Daydreams: The realm of children

Daydreams know no boundaries or rules, everything seems to be possible. Children are masters at it. Good this way.

From 3 years

Into the realm of imagination

Little dreamers often forget the time. And yet daydreams and tumblers are not the same.

Leo grabs a rice cake and pauses. He looks out the kitchen window, up at the sky. His eyes are wide open, but where does he look? He fixes neither the passing clouds nor the flying birds. Then he calls: “Sailors on board. Pirates are seen. We must save the young king’s son!” He does not answer questions about what is going on. He is very far away.

Leo is five and, like many children, a master of daydreaming. Especially when too much happened, as today in day care. He creates his world from thought pieces and stories: The clown shows up and keeps saying no. Or the elephants balancing on a spider web.

Leo’s mini-time-outs are not junk. When children tumble, they want to stop or stretch the time so they can continue playing or do not have to go to bed yet. In addition, especially the little ones have a different sense of time than we adults: Ten minutes, too early, too late, these are abstract concepts for small children, while daydreams seem real. And often wonderful: Because you can be omnipotent, your own abilities are great. Stupid situations can be reinterpreted, emotions such as anger are regulated, moments of joy are extended. Fantasy characters emerge, fairy tale characters hatch plans, protectors are summoned. A lot is happening.

A small child daydreaming looks inward. It turns away from the outside world with open eyes. This is actually not foreign to us adults, because we daydream too, for example, imagine the upcoming holiday or decorate the garden party in our thoughts. Experts have found that children, as well as many adults, spend about half of their waking hours in the inner world.

Beautiful and powerful daydreams are phases of recovery, no matter how absurd, no matter how funny they may be. They have a balancing effect on the psyche and are a blessing for the brain. Radiologist Marcus Raichle once discovered that the resting network, the so-called “default mode network”, is activated during daydreams. Only when it becomes necessary again to gather and concentrate on the outside world does the brain suppress this state of sleep.

Since children do not even plan breaks in their daily lives, daydreams often do this for them. Often they can not tell. And just as fast as they rise, they disappear again.

Like Leo: Suddenly he narrows his eyes, looks around the kitchen, raises his arms and shouts, “Mom, I’m thirsty! Do we have apple juice?”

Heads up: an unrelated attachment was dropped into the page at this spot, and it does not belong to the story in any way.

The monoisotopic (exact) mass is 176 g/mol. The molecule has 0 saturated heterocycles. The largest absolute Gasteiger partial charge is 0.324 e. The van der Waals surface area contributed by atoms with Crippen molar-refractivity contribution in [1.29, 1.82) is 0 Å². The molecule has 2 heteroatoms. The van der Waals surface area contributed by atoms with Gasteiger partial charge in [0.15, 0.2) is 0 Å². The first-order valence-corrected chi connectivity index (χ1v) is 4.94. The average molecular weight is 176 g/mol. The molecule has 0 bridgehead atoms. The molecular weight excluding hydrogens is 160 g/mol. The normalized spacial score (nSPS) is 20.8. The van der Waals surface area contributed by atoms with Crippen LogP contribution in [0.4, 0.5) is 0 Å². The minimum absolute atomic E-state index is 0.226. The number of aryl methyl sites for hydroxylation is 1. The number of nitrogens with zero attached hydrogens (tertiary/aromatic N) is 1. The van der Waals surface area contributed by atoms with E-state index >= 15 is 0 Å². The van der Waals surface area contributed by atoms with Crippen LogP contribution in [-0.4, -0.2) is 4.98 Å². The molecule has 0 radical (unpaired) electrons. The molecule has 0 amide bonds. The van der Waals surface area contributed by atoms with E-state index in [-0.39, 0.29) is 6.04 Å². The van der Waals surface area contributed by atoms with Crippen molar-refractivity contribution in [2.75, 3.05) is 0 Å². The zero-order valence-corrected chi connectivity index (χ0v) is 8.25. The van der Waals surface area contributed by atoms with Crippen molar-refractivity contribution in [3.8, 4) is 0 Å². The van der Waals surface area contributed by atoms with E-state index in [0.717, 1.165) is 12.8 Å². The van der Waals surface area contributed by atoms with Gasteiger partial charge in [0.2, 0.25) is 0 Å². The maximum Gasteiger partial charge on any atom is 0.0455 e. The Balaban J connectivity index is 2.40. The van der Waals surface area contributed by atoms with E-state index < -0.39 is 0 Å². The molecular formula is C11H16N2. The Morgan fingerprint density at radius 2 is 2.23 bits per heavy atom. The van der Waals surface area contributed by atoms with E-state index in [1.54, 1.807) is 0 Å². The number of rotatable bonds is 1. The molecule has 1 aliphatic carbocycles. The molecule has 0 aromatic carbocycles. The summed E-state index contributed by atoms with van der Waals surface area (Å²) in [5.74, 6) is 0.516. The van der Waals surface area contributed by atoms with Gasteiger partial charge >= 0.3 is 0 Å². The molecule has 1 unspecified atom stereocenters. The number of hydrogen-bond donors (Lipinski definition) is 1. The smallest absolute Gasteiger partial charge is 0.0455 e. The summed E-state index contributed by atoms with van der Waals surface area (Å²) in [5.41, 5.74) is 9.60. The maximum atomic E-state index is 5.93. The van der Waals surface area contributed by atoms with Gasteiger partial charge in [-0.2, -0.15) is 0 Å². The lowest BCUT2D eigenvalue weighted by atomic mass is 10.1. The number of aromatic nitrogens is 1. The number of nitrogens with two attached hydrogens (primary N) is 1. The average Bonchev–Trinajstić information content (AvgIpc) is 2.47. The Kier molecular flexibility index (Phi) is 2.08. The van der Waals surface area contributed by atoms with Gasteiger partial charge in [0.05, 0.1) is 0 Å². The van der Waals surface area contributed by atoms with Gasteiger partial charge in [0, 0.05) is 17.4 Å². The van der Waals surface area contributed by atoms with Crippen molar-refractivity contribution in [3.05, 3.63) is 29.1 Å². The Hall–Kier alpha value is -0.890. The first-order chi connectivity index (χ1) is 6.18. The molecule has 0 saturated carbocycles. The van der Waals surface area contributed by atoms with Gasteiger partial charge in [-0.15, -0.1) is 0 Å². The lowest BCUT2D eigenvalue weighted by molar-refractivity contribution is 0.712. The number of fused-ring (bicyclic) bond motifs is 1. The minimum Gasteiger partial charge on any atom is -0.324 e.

Structure helps on the sense of time

It is only in primary school age that children begin to use the clock to orient themselves and develop a sense of it: How long is an hour, a day, a week? But even before that, it’s good if the day has a rhythm: getting up, breakfast, daycare group, lunch break. And it’s afternoon where I’m being picked up. This helps little dawdlers and dreamers.

From 8 years

You dream again …

Imagination travel is a fine thing. But too much of it can also cause problems – especially in school. A conversation with the psychologist Stefanie Rietzler

The ELTERN family: Daydreams help smaller children take a break from the hectic everyday life. What are their functions in primary school children?

Stephanie Rietzler: These are creative breaks. When children let their thoughts flow, they suddenly come up with solutions to problems. Or they use their imagination to play out difficult situations beforehand – or to process them afterwards. Daydreaming also helps with boredom, and everyday routines like brushing teeth become more interesting: You can play with the water jet and come up with fairy tales.

But you can not dream all day either. How to imagine the conscious shift from daydreaming to concentrated activity?

This is important in the classroom, for example, where children need to block distractions and make sure their minds do not wander again. We have noticed in our work with school children that they are often better able to concentrate when they play a role using the ‘wolf look’ method. It helps to be fully present in the moment: see everything, hear everything, and fully dedicate yourself to the task that is important in the moment. Like a wolf on the run.

Can too much daydreaming be a signal that a child is crawling too far into a parallel world?